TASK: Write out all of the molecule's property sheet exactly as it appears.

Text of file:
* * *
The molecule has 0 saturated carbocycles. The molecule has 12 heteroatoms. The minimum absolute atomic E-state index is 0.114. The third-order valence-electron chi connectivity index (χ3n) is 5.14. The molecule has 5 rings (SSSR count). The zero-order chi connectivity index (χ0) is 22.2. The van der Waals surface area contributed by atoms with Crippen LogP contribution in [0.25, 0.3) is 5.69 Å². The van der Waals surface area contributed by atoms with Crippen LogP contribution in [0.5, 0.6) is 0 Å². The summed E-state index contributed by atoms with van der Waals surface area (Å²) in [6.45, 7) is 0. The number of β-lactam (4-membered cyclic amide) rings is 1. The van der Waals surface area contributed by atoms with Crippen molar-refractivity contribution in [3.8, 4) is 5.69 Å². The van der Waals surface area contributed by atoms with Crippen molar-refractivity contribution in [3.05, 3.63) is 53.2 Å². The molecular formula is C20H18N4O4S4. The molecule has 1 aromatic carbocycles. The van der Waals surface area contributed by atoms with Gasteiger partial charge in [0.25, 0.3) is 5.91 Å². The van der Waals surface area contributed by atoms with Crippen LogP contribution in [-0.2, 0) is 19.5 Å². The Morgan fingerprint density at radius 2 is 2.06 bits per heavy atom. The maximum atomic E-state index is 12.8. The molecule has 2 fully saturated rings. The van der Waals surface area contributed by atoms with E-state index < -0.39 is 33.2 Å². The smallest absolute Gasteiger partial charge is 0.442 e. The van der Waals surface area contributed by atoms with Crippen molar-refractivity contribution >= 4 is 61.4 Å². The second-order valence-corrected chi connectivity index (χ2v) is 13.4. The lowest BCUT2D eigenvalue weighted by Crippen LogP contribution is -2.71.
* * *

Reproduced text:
The molecule has 0 saturated carbocycles. The molecule has 12 heteroatoms. The minimum absolute atomic E-state index is 0.114. The third-order valence-electron chi connectivity index (χ3n) is 5.14. The molecule has 5 rings (SSSR count). The zero-order chi connectivity index (χ0) is 22.2. The van der Waals surface area contributed by atoms with Crippen LogP contribution in [0.25, 0.3) is 5.69 Å². The van der Waals surface area contributed by atoms with Crippen LogP contribution in [0.5, 0.6) is 0 Å². The summed E-state index contributed by atoms with van der Waals surface area (Å²) in [6.45, 7) is 0. The number of β-lactam (4-membered cyclic amide) rings is 1. The van der Waals surface area contributed by atoms with Crippen molar-refractivity contribution in [3.8, 4) is 5.69 Å². The van der Waals surface area contributed by atoms with Crippen molar-refractivity contribution in [3.05, 3.63) is 53.2 Å². The molecular formula is C20H18N4O4S4. The molecule has 1 aromatic carbocycles. The van der Waals surface area contributed by atoms with Gasteiger partial charge in [0.25, 0.3) is 5.91 Å². The van der Waals surface area contributed by atoms with Crippen LogP contribution in [-0.2, 0) is 19.5 Å². The Morgan fingerprint density at radius 2 is 2.06 bits per heavy atom. The maximum atomic E-state index is 12.8. The molecule has 2 fully saturated rings. The van der Waals surface area contributed by atoms with E-state index < -0.39 is 33.2 Å². The smallest absolute Gasteiger partial charge is 0.442 e. The van der Waals surface area contributed by atoms with Crippen molar-refractivity contribution >= 4 is 61.4 Å². The second-order valence-corrected chi connectivity index (χ2v) is 13.4. The lowest BCUT2D eigenvalue weighted by Crippen LogP contribution is -2.71.